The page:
By Beth Nyaga
NAIROBI, Small, family farmers in Africa purchase more than half of their seeds every year through local markets and other informal sources and most smallholder farmers in Africa are not reliant on seeds saved from year to year.
Instead, some 55 per cent of the seeds they plant is purchased, mainly from local markets or from friends and fellow farmers.
“Smallholder farmers are far more likely to purchase seed rather than rely on saved seed,” said Louise Sperling, a Senior Technical Adviser at Catholic Relief Services (CRS). Sperling led the research while working with the International Center for Tropical Agriculture (known by its Spanish acronym, CIAT).
The study’s conclusions were drawn from extensive interviews with farmers in Kenya, Malawi, South Sudan, the Democratic Republic of Congo, Zimbabwe, and Haiti and were conducted as part of the Seed System Security Assessment (SSSA).
The assessment contains extensive information on more than 10,000 farmer transactions across ten different seed sources for 40 different crops.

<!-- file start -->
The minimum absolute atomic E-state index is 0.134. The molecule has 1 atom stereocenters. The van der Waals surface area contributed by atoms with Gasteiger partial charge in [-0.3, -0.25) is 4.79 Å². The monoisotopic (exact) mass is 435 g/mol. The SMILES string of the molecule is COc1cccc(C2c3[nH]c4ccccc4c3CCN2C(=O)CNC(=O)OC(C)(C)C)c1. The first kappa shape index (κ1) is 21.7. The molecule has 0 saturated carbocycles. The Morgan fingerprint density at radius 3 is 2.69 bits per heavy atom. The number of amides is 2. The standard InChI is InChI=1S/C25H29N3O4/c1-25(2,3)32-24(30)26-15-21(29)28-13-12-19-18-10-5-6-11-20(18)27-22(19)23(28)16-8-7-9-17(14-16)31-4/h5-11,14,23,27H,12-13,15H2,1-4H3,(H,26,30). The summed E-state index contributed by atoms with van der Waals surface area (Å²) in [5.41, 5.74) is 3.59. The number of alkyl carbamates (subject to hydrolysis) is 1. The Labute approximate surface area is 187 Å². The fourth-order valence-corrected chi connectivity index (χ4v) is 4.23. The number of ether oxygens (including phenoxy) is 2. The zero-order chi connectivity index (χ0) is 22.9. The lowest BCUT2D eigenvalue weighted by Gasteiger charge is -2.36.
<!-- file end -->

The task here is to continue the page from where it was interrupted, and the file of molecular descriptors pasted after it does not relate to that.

The challenge smallholder farmers are facing is that most of their purchases are going through informal channels like local markets, which don’t have access to many of the new crop varieties which can help farmers improve nutrition and adapt to climate change.
According to Sperling and her co-author, Shawn McGuire of Britain’s University of East Anglia (UEA), findings indicate that supplying the farmers with a wider selection of crop varieties is a significant and untapped business opportunity for both formal and informal seed sellers.
“Innovations in crop science will be of little value to smallholder farmers if they are not matched by innovations in seed delivery,” McGuire said. “We need to see the formal sector more firmly focused on serving the needs of smallholder farmers and it is especially important to realize the potential of local markets as a source for seeds.”
“Selling seeds through more informal channels poses challenges for quality assurance, but they are not insurmountable,” Sperling said.
The bottom line is we need to be more open to new ways of getting seed to farmers.